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Validated equivalent source model for an underexpanded hydrogen jet. Ethan Hecht, Xuefang Li , Isaac Ekoto Sandia National Laboratories Tsinghua University. Typical hydrogen accident scenarios. The first two stages are critical to design hydrogen safety codes and standards

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## Validated equivalent source model for an underexpanded hydrogen jet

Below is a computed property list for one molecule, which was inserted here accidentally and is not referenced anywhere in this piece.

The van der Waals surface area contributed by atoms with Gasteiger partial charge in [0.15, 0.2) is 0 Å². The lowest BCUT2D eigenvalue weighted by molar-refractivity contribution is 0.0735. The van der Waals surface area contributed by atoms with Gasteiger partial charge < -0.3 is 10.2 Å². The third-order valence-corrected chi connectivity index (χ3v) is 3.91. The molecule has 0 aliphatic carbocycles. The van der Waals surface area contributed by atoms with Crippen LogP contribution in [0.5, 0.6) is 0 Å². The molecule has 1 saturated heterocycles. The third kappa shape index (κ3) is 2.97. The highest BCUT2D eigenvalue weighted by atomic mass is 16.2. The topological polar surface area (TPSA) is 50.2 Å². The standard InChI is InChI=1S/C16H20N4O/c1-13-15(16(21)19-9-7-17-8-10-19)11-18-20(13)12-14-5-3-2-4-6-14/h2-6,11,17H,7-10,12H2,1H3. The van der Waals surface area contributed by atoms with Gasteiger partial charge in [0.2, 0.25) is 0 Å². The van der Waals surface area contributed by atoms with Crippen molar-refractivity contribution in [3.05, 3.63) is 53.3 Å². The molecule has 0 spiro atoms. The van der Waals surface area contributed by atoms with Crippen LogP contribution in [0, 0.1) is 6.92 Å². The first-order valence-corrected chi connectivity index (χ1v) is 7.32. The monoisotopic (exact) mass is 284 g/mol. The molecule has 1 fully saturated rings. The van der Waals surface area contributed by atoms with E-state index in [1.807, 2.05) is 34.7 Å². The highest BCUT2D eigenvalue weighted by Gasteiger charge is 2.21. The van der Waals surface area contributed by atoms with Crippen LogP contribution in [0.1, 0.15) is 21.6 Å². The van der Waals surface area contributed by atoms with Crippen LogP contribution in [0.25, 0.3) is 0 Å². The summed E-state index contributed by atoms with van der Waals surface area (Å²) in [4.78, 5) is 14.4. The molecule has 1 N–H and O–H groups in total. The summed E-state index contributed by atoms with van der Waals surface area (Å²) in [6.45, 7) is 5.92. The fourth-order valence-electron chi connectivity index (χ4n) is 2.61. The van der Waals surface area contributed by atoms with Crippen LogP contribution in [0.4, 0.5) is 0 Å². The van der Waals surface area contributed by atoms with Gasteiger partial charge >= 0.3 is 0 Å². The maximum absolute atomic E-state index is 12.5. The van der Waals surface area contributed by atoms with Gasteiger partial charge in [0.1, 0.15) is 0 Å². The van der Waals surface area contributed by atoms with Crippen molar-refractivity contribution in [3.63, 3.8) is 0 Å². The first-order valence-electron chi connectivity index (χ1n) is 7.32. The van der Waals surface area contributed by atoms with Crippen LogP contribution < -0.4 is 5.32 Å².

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**Validated equivalent source model for an underexpanded**hydrogen jet Ethan Hecht, Xuefang Li, Isaac Ekoto Sandia National Laboratories Tsinghua University**Typical hydrogen accident scenarios**• The first two stages are critical to design hydrogen safety codes and standards • CFD simulations are too computationally expensive, so fast running engineering models are necessary • Systematic experiments of high pressure underexpanded hydrogen jets to validate the models Deflagration LFL Ignited/self-ignited dispersion & mixing Unintended release Detonation**Fast-running, first order models can be used to predict**hydrogen trajectory • Assume Gaussian profiles for mean velocity and density profiles • Conserve mass, momentum, species along the centerline, with empirical model for entrainment • Physical plume/jet model coupled to probability of component failure and ignition models to quantify risk**Fueling stations and vehicles have 350 and 700 bar hydrogen**• Flow is choked when a leak occurs • Expansion causes shock waves as atmospheric pressure is reached • First-order model assumes constant pressure • What are the boundary conditions to the first-order model?**Schlieren imaging is used to observe the shock structure**• Quantitative spatial information about how expansion occurs**Mach disk size, location, and slip region size all scale**linearly with the square root of the pressure ratio crooked • Can we scale boundary conditions to first-order model using the same parameter (square root of the pressure ratio)?**Planar laser Rayleigh scattering is used to measure**concentration fields • Two-cameras used due to expected high-spreading rate • ICCD used to determine laser shot power and laser power distribution**Signal intensity corrections used to create quantitative**concentration image R: Raw image BG: Background luminosity pF: Laser power fluctuation OR: Camera/lens optical response SB: Background scatter St: Laser sheet profile variation I: Corrected intensity**Nonlinear fit of the initial parameters to predict the**entire mole fraction field (not just the centerline) • Fitted pixel by pixel for each set of data • Objective function: • Differential evolution, followed by basin hopping algorithm • 3 fit parameters: initial jet diameter (), starting point (), and mole fraction () • 12 data sets (5 diameters, up to 4 pressure ratios)**First-order model initial diameter and position scale**linearly with the square root of the pressure ratio • and constrained to lie between 0 and 10**Comparisons of the calculated and measured concentration**fields • The disagreement is due to several model parameters (density spreading ratio, air entrainment, etc.)**Summary**• Mach disk size, location, and slip region size all scale linearly with respect to the square root of the pressure ratio, • Initial diameter and starting point for first order model scale linearly with respect to the square root of the pressure ratio • Initial centerline mole fraction varies smoothly from 0 to 1 as the pressure ratio increases • Empirical model can be used to generate initial conditions for a first-order model that can be used to rapidly predict mean concentration fields (that include the effects of buoyancy), for underexpanded jets**Future work**• Investigate whether other first-order model parameters (relative velocity to concentration spreading ratio and entrainment sub-model) are valid for hydrogen • Validate model for cold hydrogen jets/plumes**Acknowledgements**• United States Department of Energy Fuel Cell Technologies Office, Safety, Codes, and Standards subprogram managed by Will James • National Natural Science Foundation of China, Grant No. 51476091 • China Scholarship Council Thank you for your attention!

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